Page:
To quench your thirst, Boulder has 20 craft breweries, nine wineries and 20 distilleries—impressive for a city with a population of just over 100,000. Follow the Boulder Beer Trail for tours and tastings, as you enjoy the breathtaking scenery and unique cuisine in Colorado.
A Natural High
Colorado has always been a top meeting destination. Denver International Airport (DIA) is the largest airport in the United States by total area, and offers easy connections to destinations throughout North America, Latin America, Europe and Asia. Once there, with its healthy cuisine, craft microbrews, top-notch restaurants and convention center and spectacular setting, it’s no wonder meeting planners are (Rocky Mountain) high on Colorado.
Mona L. Hayden is an independent writer and award-winning photographer. She publishes Louisiana Road Trips magazine.
Boulder Colorado USA - bouldercoloradousa.com
Colorado Springs Convention & Visitors Bureau - visitcos.com
Colorado Tourism - colorado.com
Steamboat Springs Chamber Resort Association - steamboat-chamber.com
Telluride Tourism Board - visittelluride.com
Vail Chamber & Business Association - vailchamber.org
Visit Denver - denver.org
Charming and picturesque, Telluride is located in southwest Colorado. Culinary events occur year-round. The Telluride Wine Festival (pictured), June 25–28, features food pairings, films, cooking demos and coffee roasting classes. Learn about distilling from Colorado alchemists. The family-friendly event includes soda tasting and kids’ cooking classes. Scientists are discovering that in addition to treating depression, mushrooms can filter and break down toxic oil spills. Fungi fans will discuss this and more at the annual Telluride Mushroom Festival, scheduled August 13–15.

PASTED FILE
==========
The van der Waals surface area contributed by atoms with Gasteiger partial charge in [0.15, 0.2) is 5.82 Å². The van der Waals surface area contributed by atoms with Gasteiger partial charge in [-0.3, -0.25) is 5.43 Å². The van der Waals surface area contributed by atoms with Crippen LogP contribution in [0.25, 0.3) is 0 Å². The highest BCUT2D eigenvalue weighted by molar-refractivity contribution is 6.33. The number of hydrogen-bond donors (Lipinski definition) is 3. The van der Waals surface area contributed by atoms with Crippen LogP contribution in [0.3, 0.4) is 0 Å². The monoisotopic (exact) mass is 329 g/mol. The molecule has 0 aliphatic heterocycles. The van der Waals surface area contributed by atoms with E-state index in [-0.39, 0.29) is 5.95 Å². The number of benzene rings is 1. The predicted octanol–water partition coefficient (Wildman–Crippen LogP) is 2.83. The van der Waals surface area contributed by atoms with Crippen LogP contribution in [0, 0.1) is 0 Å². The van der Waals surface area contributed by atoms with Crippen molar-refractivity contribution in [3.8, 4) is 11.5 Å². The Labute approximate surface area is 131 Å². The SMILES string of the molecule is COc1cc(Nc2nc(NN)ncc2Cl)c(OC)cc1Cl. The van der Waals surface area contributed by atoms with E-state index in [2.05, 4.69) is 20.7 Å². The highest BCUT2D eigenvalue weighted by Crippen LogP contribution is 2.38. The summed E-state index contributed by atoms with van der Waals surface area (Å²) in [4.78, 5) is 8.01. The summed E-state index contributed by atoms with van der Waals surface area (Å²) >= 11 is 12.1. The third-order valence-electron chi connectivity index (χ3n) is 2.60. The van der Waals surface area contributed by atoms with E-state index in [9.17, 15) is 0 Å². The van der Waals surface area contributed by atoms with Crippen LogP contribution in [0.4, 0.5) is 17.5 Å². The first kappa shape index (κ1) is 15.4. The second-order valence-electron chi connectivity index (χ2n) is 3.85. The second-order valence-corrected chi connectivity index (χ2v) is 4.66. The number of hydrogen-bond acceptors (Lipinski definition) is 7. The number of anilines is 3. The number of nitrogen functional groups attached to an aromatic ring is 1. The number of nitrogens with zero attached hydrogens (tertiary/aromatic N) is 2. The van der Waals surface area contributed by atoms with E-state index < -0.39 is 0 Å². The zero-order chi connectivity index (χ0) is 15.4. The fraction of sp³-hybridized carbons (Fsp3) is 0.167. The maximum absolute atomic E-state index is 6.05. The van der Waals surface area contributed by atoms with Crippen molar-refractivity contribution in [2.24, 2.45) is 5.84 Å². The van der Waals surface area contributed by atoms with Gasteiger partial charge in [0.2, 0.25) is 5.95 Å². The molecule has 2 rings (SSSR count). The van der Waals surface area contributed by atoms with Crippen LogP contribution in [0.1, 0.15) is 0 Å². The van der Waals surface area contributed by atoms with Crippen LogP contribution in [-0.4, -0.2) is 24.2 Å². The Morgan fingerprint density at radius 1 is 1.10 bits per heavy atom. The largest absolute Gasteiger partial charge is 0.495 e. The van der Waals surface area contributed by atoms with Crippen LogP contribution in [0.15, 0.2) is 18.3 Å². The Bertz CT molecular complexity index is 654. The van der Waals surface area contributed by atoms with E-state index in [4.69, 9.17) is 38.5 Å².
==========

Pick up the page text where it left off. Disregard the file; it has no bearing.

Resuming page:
When in town stay at one of the city’s elegant hotels, such as the Madeline Hotel and Residences or the Fairmont Heritage Place Franz Klammer Lodge, both Conde Nast picks.
Popular Food & Drink Festivals
A Taste of Colorado photo by Evan Semon courtesy of Visit Denver
Colorado Craft Beer Week is celebrated statewide each spring. It happened this year March 21–29. Here are some other annual events:
- Taste of Pearl, April 19
- Colorado Indulgence Festival, took place Feb. 15. No date set yet for 2016.
- Fiddles, Vittles & Vino, July 26
- Glass Slipper Ball, takes place in late January.
- Manitou Springs Colorado Wine Festival, June 6
- A Taste of Colorado, Sept. 4-7
- Chef & Brew Festival, Nov. 20
- Fermentation Festival & Market, Aug. 9–10
- Flavors of Denver, April 2
- Great American Beer Festival, Sept. 24–26
- Summer Brew Fest, July 24–25
- Winter Brew Fest, takes place in late January.
Braised Buffalo Short Ribs with Potato Leek Cake and Roasted Asparagus
Braised Buffalo photo courtesy of Sheraton Steamboat Resort
- 4 buffalo short ribs
- 3 Idaho potatoes, peeled and shredded
- 1 leek, julienned
- 1 carrot, diced
- 1 yellow onion, diced
- 2 quarts beef stock
- 1 cup flour
- 3 tablespoons oil
- 2 bundles asparagus
- 3 oz. chopped rosemary, thyme and sage
- 1 cup red wine
- 12 garlic cloves, cleaned
- Salt and pepper
- 3 sticks butter
Preheat oven to 275 degrees. Heat oil in a skillet.